Posts Tagged ‘art’

Boys and girls, can you see which way Twitter went?

Friday, December 11th, 2015

Nothing says Christmas (in the UK at least) than a pantomime. And nothing says innovating online than successfully holding an online pantomime as a piece of performance art. How about a pantomime on Twitter I hear you say-

…traditional wait as you all shout ‘how about a pantomime on Twitter?’ at me…

Been there, done that, it was cutting edge in 2008. Jon Bounds recalls the bleeding edge of comedy 2.0:

 Looking back at the first Twitpanto, which was organised haphazardly and quickly. It stands out for me that it had no commercial or charitable goal. It was purely for the enjoyment and to see if it was possible, and more than that it was able to break across social groupings and filters. A nib in the Birmingham Post the following day reminds me of the cast: some people whom I was friends with mainly online and had never met; some people I had worked with; some journalists, and a cabinet minister. The cabinet minister was Tom Watson, MP for West Bromwich near Birmingham, a ferocious advocate of digital technology’s place in the real centre of social discourse – but this was no demonstration piece, this was for laughs. This era, is sadly over. Could the now deputy leader of the Labour Party play Barron Tweetup today?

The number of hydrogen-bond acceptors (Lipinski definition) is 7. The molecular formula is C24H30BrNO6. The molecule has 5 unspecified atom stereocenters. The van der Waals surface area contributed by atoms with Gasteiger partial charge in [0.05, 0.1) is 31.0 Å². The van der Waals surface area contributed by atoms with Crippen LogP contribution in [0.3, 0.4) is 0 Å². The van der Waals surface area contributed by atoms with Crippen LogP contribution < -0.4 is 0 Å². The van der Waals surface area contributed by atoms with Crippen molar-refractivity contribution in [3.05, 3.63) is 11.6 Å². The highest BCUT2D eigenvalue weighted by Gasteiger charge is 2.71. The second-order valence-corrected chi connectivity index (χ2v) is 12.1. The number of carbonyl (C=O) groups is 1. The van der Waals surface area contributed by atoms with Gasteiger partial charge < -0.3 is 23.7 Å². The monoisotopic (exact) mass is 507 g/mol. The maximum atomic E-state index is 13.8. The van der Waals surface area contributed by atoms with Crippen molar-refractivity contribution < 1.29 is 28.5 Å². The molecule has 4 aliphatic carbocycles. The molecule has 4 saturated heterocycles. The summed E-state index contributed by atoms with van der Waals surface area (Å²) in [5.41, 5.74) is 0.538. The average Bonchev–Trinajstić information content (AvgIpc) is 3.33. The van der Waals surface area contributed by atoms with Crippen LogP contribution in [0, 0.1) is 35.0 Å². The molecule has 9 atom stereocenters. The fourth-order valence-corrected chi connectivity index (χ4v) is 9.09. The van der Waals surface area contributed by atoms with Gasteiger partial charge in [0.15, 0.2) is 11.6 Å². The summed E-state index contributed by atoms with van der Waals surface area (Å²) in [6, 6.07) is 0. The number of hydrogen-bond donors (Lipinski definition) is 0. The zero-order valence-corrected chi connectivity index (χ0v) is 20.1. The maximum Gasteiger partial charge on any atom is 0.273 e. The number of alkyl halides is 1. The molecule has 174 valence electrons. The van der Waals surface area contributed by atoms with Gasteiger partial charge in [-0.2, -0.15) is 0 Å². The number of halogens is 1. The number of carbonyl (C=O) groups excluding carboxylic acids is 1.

Apparently I am a Freesoul…

Tuesday, January 6th, 2009

Last year I was contacted by Joi Ito, asking for permission to use one of his pictures of myself in a photo gallery book he was putting together. The book was Freesouls and the aim was:

…to put together a photography book which is about all of the inspirational moments and inspirational people from the last year. I have been lucky to be able to capture many of those moments in my photography and I am hoping that a book will be a good way to provide context for and share those moments with a wider audience of people.

Here’s one of the pictures in the collection of someone that you just might recognise…

Ewan Spence, by Joi ItoThe picture was taken at Le Web 2007, and it’s one of the better ones of me from that period (there’s a reason I like audio podcasts). The goal is to prove that even though all the images in the book are licensed via Creative Commons, the artist (here it’s Ito, but it could easily be anyone else) can still make a living.

An admirable goal, and the CC crowd wait to read about the results, presumably to be posted on Joi’s blog first.

Stanley Kubrick describing Twitter

Thursday, April 10th, 2008

Sometimes a passage in a book stands out at me, even though I’ve read it many times before. This, from today, is a classic example of just that:

I don’t think the verb “twittering” seems right. We must decide how these fellows talk.
Stanley Kubrick
pp48, The Lost Worlds of 2001, Arthur C Clarke.

So what did Kubrick know that we didn’t? And have we got ourselves a “Mineshaft Gap 2.0” between the tweets and the, ehrm, tweezers?

Stanley Kubrick on Twitter